The Difference Between Conservatives and Populists

The Difference Between Conservatives and Populists February 2, 2023

Last week we blogged about the difference between old-style liberals and new-style progressives in the Democratic Party.  There is also a difference between old-style conservatives and new-style conservatives in the Republican Party.

And while old-style liberals can be found among Democrats, they are mostly united around the progressive agenda.  Republicans, though, have no such unity, which threatens their ability to govern.

Gerald F. Seib writes about this in the Wall Street Journal in Can the GOP Become a Real Working-Class Party? (behind a paywall).  This is the explanatory deck: “Some Republicans want the party to break from its longtime free-market agenda and focus instead on the needs and frustrations of workers. Others see danger in moving away from the legacy of Reagan.”

Seib describes “a Republican party coping with an identity problem, if not a crisis”: “Is today’s Republican party conservative or populist? Is its patron saint Ronald Reagan or Donald Trump? Is it more intent on slashing government spending or preserving entitlement programs?”

He notes an op-ed piece in the Washington Post by Senator Josh Hawley (R-MO) entitled The GOP is dead. A new GOP must listen to working people.  He argues that the Republicans underperformed in the midterm elections because they have not gone far enough in becoming the party of the working class.  He calls for a new Republican Party that will abandon its traditional pro-business, balanced budget, small government policies in favor of a more regulated economy and government programs to help workers.  Seib notes that Hawley is not alone in his vision for a new Republican party:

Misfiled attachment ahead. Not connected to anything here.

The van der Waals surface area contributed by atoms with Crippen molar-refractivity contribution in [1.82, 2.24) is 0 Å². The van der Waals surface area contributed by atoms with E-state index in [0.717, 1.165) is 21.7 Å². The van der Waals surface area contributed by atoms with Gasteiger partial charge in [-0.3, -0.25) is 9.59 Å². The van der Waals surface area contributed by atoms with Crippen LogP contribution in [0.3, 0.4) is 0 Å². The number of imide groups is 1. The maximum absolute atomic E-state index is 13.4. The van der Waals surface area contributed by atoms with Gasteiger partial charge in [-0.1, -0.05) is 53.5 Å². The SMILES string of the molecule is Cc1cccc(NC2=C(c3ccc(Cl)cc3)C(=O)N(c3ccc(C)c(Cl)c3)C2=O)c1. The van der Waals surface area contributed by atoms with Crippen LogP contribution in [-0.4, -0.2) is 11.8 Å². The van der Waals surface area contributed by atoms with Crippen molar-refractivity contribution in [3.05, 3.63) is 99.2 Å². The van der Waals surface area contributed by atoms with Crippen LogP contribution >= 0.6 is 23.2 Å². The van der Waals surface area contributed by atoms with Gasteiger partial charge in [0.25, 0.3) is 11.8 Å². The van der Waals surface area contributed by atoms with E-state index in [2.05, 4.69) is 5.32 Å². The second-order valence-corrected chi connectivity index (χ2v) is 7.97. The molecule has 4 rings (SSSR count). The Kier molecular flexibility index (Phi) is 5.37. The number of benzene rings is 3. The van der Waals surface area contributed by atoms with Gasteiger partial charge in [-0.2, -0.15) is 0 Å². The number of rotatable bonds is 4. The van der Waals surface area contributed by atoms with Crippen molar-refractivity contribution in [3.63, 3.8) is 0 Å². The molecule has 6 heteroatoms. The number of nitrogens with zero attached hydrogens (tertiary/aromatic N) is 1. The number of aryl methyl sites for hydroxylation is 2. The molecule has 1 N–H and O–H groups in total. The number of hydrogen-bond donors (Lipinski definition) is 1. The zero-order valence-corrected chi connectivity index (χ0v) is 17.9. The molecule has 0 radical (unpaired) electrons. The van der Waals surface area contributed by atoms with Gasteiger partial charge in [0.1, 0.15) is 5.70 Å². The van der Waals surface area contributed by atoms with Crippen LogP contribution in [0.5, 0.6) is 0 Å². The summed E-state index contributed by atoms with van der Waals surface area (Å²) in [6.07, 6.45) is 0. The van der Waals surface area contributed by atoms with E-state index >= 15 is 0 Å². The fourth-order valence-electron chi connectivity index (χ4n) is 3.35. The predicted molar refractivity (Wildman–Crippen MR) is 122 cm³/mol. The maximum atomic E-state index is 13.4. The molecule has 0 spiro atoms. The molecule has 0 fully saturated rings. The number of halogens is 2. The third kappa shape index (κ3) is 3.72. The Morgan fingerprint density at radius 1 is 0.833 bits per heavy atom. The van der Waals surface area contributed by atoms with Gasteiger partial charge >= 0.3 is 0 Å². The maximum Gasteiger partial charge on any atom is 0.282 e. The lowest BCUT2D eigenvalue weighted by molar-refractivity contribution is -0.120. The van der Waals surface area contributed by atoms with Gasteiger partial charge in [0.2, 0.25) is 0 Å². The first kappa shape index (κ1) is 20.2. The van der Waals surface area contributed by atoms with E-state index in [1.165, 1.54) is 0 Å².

Sen. Hawley is at the forefront of a coterie of younger Republicans, in Congress and think tanks, who advocate policies that would mark a sharp break from the conservative, free-market gospel that has been the backbone of the GOP for more than half a century. They argue for abandoning free trade in favor of a network of tariffs to protect American goods and jobs, swearing off cuts to entitlement programs on which the working class rely, breaking up big tech firms, clamping down harder on immigration and finding common ground with union workers.

Hawley supports the cultural conservatism that characterizes many working-class folks and that drew them to Donald Trump.  Other Republicans, though, identify with the free market philosophy of Ronald Reagan.

This is not a matter of RINOs, “Republicans in name only,” an epithet tossed around by Trump-style populists like Hawley.  That label applies more to the mostly-extinct Rockefeller Republicans, with its old money elitism and moderate politics.  Ronald Reagan was no RINO.  The debate has to do with what Republicans are supposed to stand for.

This division in political philosophy matters.  Right now, the narrow Republican majority in the House is holding up passage of the perennial bill to waive the limit on the national debt.  I don’t know why we have a limit to the national debt if we are going to waive it every year.  Some Republicans of the old school want to use the opportunity to cut government spending.  New school Republicans are not that bothered with government spending and worry about cuts that would impact ordinary Americans.  So what should Republicans do?  They can’t get their act together to do much of anything.  And that threatens their ability to win elections.